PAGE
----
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Maybe you’ve painted a landscape—but what about a seascape? It may seem intimidating to accurately capture the gleaming reflections and rippling waves of the ocean, but creating a beautiful watercolor ocean only takes a few basic brushstrokes and layers of paint.  

Inspired to take to the sea? Below, find a step-by-step guide for how to paint the ocean with watercolors. 

How to Paint the Ocean With Watercolors 

Surprisingly, creating a realistic watercolor ocean painting only requires two colors of paint: a pale blue and a darker indigo. Of course, the beauty of watercolor painting is that you can achieve many more shades based on how much water you add to the paper or brush—but you can get started with just two hues.  

In addition to your paints, you’ll need the following materials to paint an easy watercolor ocean picture:

  • A few paintbrushes (a large and small round brush, as well as a flat brush)
  • Watercolor paper
  • Cup of water
  • Paper towel 
  • Masking tape
  • White acrylic paint 

Master Fundamental Watercolor Techniques

Art Essentials: Learn Watercolor Painting Basics

Step 1: Prepare Your Paper

watercolor paper
Place one piece of masking tape across the paper to mark the horizon line. 

Before you begin, tape down your paper on all four sides with masking tape, covering about half an inch on each edge. This will keep it in place while you paint. In addition, when you peel the tape away at the very end, you will be left with a sharp, clean border around your painting.  

Finally, add one more piece of masking tape across the paper to mark the horizon. 

Step 2: Add Gradient Washes 

watercolor ocean
Add a gradient wash to the top of the paper and a reverse gradient wash to the bottom. 

First, use a wet-on-wet technique to paint the foundational layer of the composition. Use a large, flat brush to wet the upper half of the paper. Then, dip the same flat brush into light blue paint and use it to create a gradient wash—starting darker at the top and getting lighter toward the horizon line. You may have to repeat this process a few times to achieve the right level of color.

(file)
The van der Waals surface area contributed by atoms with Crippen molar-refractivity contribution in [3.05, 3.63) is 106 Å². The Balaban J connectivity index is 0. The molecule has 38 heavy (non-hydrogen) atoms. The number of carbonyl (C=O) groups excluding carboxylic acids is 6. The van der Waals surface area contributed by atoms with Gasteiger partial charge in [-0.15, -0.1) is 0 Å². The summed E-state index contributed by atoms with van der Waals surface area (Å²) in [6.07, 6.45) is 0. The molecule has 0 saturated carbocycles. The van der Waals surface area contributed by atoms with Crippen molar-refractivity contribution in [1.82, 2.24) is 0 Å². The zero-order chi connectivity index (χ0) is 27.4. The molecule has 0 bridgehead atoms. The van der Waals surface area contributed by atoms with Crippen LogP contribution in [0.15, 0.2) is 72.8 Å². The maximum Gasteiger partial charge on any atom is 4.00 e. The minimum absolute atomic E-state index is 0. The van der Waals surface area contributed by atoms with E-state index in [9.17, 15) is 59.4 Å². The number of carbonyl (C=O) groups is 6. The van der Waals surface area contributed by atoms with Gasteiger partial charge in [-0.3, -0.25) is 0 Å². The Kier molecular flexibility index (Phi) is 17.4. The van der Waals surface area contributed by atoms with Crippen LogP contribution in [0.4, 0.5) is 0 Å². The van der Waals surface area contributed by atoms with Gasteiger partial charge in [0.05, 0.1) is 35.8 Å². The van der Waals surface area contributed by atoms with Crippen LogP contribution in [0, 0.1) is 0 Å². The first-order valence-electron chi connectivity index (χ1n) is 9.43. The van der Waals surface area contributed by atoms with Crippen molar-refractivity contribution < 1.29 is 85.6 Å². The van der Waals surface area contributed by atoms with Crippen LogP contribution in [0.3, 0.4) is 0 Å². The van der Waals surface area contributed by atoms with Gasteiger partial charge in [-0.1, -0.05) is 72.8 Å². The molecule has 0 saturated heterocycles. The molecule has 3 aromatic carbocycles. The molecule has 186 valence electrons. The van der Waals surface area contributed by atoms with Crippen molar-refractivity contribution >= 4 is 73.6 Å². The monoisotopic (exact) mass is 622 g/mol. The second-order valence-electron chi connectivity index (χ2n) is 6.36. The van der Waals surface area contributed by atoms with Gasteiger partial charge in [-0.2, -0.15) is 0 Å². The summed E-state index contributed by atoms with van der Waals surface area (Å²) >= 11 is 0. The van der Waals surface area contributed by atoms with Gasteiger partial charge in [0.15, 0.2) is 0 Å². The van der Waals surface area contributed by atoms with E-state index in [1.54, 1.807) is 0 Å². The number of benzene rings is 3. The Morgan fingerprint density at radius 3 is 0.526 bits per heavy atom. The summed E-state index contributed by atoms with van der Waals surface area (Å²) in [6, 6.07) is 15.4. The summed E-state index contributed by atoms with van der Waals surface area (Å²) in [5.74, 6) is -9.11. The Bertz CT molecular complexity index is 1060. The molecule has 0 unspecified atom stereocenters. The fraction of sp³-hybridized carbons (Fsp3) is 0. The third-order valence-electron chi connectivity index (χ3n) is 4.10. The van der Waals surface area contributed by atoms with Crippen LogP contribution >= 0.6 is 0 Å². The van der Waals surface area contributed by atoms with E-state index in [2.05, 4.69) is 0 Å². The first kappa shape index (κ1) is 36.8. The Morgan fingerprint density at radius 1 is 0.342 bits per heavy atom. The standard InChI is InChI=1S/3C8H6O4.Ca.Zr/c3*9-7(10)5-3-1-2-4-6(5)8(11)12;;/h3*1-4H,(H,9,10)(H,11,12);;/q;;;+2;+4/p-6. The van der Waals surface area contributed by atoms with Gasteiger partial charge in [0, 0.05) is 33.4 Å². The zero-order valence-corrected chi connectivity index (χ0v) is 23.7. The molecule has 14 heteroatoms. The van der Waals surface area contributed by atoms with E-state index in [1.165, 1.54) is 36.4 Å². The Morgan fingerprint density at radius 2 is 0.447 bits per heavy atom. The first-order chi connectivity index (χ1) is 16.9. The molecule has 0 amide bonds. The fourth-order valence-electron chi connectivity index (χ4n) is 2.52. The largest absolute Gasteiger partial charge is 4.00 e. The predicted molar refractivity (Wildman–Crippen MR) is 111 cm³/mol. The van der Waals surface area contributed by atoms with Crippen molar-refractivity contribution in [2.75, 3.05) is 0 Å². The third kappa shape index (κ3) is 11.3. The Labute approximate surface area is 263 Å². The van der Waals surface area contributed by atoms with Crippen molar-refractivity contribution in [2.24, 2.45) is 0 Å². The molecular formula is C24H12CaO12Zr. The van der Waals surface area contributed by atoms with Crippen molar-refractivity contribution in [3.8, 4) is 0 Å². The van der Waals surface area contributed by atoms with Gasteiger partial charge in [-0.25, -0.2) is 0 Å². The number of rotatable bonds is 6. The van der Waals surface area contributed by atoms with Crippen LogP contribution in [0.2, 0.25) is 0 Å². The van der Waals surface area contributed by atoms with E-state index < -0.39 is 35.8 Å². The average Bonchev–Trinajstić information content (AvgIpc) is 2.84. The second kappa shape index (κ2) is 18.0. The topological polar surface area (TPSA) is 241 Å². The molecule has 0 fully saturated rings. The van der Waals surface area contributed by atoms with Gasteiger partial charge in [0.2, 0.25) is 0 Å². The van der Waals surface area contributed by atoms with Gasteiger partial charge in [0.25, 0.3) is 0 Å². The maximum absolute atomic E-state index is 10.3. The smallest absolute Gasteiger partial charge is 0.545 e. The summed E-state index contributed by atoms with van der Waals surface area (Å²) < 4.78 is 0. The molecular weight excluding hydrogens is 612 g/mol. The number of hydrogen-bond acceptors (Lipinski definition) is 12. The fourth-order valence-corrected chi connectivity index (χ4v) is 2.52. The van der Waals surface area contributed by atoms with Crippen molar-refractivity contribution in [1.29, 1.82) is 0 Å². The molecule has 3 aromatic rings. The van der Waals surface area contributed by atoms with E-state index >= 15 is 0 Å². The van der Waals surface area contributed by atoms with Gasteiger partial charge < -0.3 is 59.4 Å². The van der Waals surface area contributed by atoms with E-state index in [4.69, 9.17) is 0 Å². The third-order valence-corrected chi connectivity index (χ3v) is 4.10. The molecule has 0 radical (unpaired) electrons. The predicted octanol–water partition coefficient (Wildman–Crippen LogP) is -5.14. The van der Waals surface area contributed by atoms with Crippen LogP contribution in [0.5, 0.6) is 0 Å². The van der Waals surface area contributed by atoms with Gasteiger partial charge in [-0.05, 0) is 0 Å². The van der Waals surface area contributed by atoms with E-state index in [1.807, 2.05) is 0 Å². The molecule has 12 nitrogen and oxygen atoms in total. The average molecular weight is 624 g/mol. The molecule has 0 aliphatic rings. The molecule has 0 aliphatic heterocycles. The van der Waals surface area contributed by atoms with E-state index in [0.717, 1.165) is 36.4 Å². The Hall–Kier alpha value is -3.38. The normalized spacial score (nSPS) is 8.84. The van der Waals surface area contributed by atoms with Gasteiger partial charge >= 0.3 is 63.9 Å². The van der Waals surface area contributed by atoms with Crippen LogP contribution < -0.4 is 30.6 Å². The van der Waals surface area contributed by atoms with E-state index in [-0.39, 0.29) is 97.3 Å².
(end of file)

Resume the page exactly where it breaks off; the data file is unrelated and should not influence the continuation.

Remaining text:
(Pro tip: If you ever put too much paint on your paper, just use your paper towel to gently blot it away.)

Then, remove the tape from the middle of the paper and repeat the process in reverse. Wet the lower half of the paper, and then create a reverse gradient, starting darker on the very bottom and getting lighter toward the middle. 

Let this layer of paint dry completely before moving on to the next step. 

Step 3: Outline the Waves

watercolor ocean
To paint waves in your watercolor ocean, use a thin brush to add long, stretched-out mountain shapes. =

To paint the watercolor ocean waves, use the bigger of your two round brushes. Load the brush with some indigo paint—a darker, more blue-grey color than the blue you used for the background in the first step. Then, with a thin brushstroke, paint a long, stretched-out mountain shape along the bottom of the page. Then paint another peak slightly above and to the left of that first wave—then another, and then another. Allow some of them to connect, while others stand alone. This will ensure the waves look organic and dynamic. 

Keep in mind that as you move toward the horizon, the waves should get smaller, with thinner brush strokes. 

Step 4: Create Dimension and Depth 

watercolor ocean
Adding layers of paint to the ocean waves will create more pronounced dark tones, midtones, and lowlights. 

To add depth and definition, use your large round brush to add a layer of paler blue paint (you can use the same blue you used to create the background wash of the painting) under each of the waves. Similar to the previous step, the paint should get lighter—and your brushstrokes thinner—as you move toward the horizon. 

Then, use your small round brush to add a thin line of dark indigo to the top of each wave. Blend the color down just a bit, so you aren’t left with a harsh line. 

Now repeat those two steps—first, painting light blue under the wave, and then adding a darker line of indigo across the top ridge of the wave—a few times. As the layers bleed and blend, the painting will develop more pronounced dark tones, midtones, and lowlights. 

Step 5: Add Detail and Highlights 

watercolor ocean
A few highlights—made with white acrylic paint—really bring the waves to life. 

Finally, add some small dots and thin lines of white acrylic paint to the tops of the waves to create highlights. Focus these highlights mainly in the center of the painting, where the sun would hit the water. 

To break up the composition a bit, you can also add a few small V-shaped birds to the sky portion of the painting. 

When the painting is dry, remove the masking tape, sign the bottom corner, and enjoy your final product! 

Dive In 

Painting the ocean is much different than painting a still life or a landscape; it’s always moving and changing. However, that’s exactly what makes it so breathtaking. And fortunately, with just a couple of watercolor paints and a few brushes, you can create this dynamic, easy watercolor ocean painting. 

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